Brazilian youth will bring voices from the forest to COP26



29 outubro 2021    
Bitaté Uru-Eu-Wau-Wau
© Marizilda Cruppe / WWF-UK
Amazon activists will be at the 26th UN Climate Change Conference of Parties, which this year takes place in Glasgow, Scotland, increasing the visibility of indigenous and traditional peoples
 
The growing role of young people in defense of socio-environmental rights, especially on the climate agenda, has resulted in increasing mobilizations around the world. It will be no different at the 26th UN Climate Change Conference of the Parties (COP26), which will take place in Glasgow, Scotland, from 31 October to 12 November.

Part of the Brazilian delegation is supported by WWF-Brazil. "We believe that these are the voices that need to be strengthened in strategic decision-making spaces such as COP26, especially after what was pointed out by the latest IPCC Report", says Giselli Cavalcanti, coordinator of the Engajamundo Climate Working Group and strategist of WWF-Brazil campaigns. She is also on her way to Glasgow.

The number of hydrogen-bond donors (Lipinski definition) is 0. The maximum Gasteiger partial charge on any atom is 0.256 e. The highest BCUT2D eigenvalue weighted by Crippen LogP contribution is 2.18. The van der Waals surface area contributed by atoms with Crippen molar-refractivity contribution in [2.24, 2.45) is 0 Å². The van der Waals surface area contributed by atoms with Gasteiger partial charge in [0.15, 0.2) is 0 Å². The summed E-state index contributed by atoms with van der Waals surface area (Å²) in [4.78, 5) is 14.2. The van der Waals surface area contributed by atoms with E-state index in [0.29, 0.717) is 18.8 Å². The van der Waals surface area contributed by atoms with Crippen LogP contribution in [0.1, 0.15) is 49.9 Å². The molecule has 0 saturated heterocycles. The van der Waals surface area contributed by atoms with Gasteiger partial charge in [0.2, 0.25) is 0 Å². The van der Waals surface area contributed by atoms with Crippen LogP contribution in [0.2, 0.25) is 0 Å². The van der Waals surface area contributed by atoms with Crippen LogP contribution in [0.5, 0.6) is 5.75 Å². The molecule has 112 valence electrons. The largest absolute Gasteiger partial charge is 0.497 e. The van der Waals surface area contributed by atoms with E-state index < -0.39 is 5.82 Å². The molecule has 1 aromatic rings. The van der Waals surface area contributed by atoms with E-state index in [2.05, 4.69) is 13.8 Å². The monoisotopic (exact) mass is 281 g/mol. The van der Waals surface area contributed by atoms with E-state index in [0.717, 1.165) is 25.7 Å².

The IPCC Report, released in August, shows that the climate crisis is already bringing irreversible consequences for the planet, such as the melting of glaciers and rising sea levels, and calls for concrete and urgent actions to address the problem.

At this crucial moment, when negative impacts are a reality, it is important that young people - especially indigenous people, who represent the populations most vulnerable to climate change - are present in the main decision-making spaces so they can report what is happening in their territories.

"I want to show the world a little of the reality of indigenous peoples", says Bitaté Uru-Eu-Wau-Wau. At the age of 21, Bitaté arrived in Glasgow on October 27th, with the support of WWF-Brazil. "I also hope to gain knowledge. We are always fighting for our rights in our territory, in Brazil. And we will be at the COP to show our resistance. And to show that we indigenous people will fight everywhere, in Brazil and internationally.", he says.